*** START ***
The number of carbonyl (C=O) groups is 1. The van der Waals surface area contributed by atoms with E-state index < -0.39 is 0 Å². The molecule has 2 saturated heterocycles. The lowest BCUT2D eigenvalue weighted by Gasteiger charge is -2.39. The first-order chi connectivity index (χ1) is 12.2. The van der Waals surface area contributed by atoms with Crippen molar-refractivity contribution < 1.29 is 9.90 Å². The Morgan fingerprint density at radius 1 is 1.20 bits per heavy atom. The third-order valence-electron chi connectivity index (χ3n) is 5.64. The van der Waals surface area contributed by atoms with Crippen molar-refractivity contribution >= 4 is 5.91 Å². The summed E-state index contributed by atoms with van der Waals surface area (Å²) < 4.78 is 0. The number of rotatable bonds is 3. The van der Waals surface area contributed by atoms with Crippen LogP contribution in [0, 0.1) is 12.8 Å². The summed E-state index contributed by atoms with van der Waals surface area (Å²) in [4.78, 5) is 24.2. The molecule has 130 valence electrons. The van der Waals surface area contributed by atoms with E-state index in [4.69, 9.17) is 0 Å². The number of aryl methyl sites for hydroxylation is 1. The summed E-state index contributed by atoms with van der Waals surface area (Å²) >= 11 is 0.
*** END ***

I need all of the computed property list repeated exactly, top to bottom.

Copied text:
The number of carbonyl (C=O) groups is 1. The van der Waals surface area contributed by atoms with E-state index < -0.39 is 0 Å². The molecule has 2 saturated heterocycles. The lowest BCUT2D eigenvalue weighted by Gasteiger charge is -2.39. The first-order chi connectivity index (χ1) is 12.2. The van der Waals surface area contributed by atoms with Crippen molar-refractivity contribution < 1.29 is 9.90 Å². The Morgan fingerprint density at radius 1 is 1.20 bits per heavy atom. The third-order valence-electron chi connectivity index (χ3n) is 5.64. The van der Waals surface area contributed by atoms with Crippen molar-refractivity contribution >= 4 is 5.91 Å². The summed E-state index contributed by atoms with van der Waals surface area (Å²) < 4.78 is 0. The number of rotatable bonds is 3. The van der Waals surface area contributed by atoms with Crippen LogP contribution in [0, 0.1) is 12.8 Å². The summed E-state index contributed by atoms with van der Waals surface area (Å²) in [4.78, 5) is 24.2. The molecule has 130 valence electrons. The van der Waals surface area contributed by atoms with E-state index in [4.69, 9.17) is 0 Å². The number of aryl methyl sites for hydroxylation is 1. The summed E-state index contributed by atoms with van der Waals surface area (Å²) >= 11 is 0.